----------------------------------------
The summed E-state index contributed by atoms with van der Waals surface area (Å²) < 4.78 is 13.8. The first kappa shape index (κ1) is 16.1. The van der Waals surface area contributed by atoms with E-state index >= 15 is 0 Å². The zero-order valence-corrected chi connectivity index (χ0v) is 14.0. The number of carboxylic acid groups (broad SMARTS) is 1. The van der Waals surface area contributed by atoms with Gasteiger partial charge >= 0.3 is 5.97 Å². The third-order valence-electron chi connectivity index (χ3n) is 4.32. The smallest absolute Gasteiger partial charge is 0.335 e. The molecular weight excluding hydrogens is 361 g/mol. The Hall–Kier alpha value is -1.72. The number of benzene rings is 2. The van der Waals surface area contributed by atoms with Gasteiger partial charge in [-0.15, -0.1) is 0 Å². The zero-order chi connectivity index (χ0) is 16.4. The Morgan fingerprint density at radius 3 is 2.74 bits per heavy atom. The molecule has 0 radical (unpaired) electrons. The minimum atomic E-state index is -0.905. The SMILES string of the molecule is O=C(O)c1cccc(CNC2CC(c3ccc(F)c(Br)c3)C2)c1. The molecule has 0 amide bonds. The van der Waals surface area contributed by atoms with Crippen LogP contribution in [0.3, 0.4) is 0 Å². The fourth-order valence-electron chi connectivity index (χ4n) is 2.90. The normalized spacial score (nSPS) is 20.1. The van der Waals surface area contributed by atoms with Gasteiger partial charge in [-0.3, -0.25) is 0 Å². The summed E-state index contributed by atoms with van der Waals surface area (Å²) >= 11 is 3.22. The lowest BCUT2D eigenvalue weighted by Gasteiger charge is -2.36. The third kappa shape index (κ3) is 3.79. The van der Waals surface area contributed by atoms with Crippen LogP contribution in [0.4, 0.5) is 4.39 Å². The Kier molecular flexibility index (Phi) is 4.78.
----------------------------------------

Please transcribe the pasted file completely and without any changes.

The summed E-state index contributed by atoms with van der Waals surface area (Å²) < 4.78 is 13.8. The first kappa shape index (κ1) is 16.1. The van der Waals surface area contributed by atoms with E-state index >= 15 is 0 Å². The zero-order valence-corrected chi connectivity index (χ0v) is 14.0. The number of carboxylic acid groups (broad SMARTS) is 1. The van der Waals surface area contributed by atoms with Gasteiger partial charge >= 0.3 is 5.97 Å². The third-order valence-electron chi connectivity index (χ3n) is 4.32. The smallest absolute Gasteiger partial charge is 0.335 e. The molecular weight excluding hydrogens is 361 g/mol. The Hall–Kier alpha value is -1.72. The number of benzene rings is 2. The van der Waals surface area contributed by atoms with Gasteiger partial charge in [-0.15, -0.1) is 0 Å². The zero-order chi connectivity index (χ0) is 16.4. The Morgan fingerprint density at radius 3 is 2.74 bits per heavy atom. The molecule has 0 radical (unpaired) electrons. The minimum atomic E-state index is -0.905. The SMILES string of the molecule is O=C(O)c1cccc(CNC2CC(c3ccc(F)c(Br)c3)C2)c1. The molecule has 0 amide bonds. The van der Waals surface area contributed by atoms with Crippen LogP contribution in [0.3, 0.4) is 0 Å². The fourth-order valence-electron chi connectivity index (χ4n) is 2.90. The normalized spacial score (nSPS) is 20.1. The van der Waals surface area contributed by atoms with Gasteiger partial charge in [-0.3, -0.25) is 0 Å². The summed E-state index contributed by atoms with van der Waals surface area (Å²) >= 11 is 3.22. The lowest BCUT2D eigenvalue weighted by Gasteiger charge is -2.36. The third kappa shape index (κ3) is 3.79. The van der Waals surface area contributed by atoms with Crippen LogP contribution in [0.4, 0.5) is 4.39 Å². The Kier molecular flexibility index (Phi) is 4.78.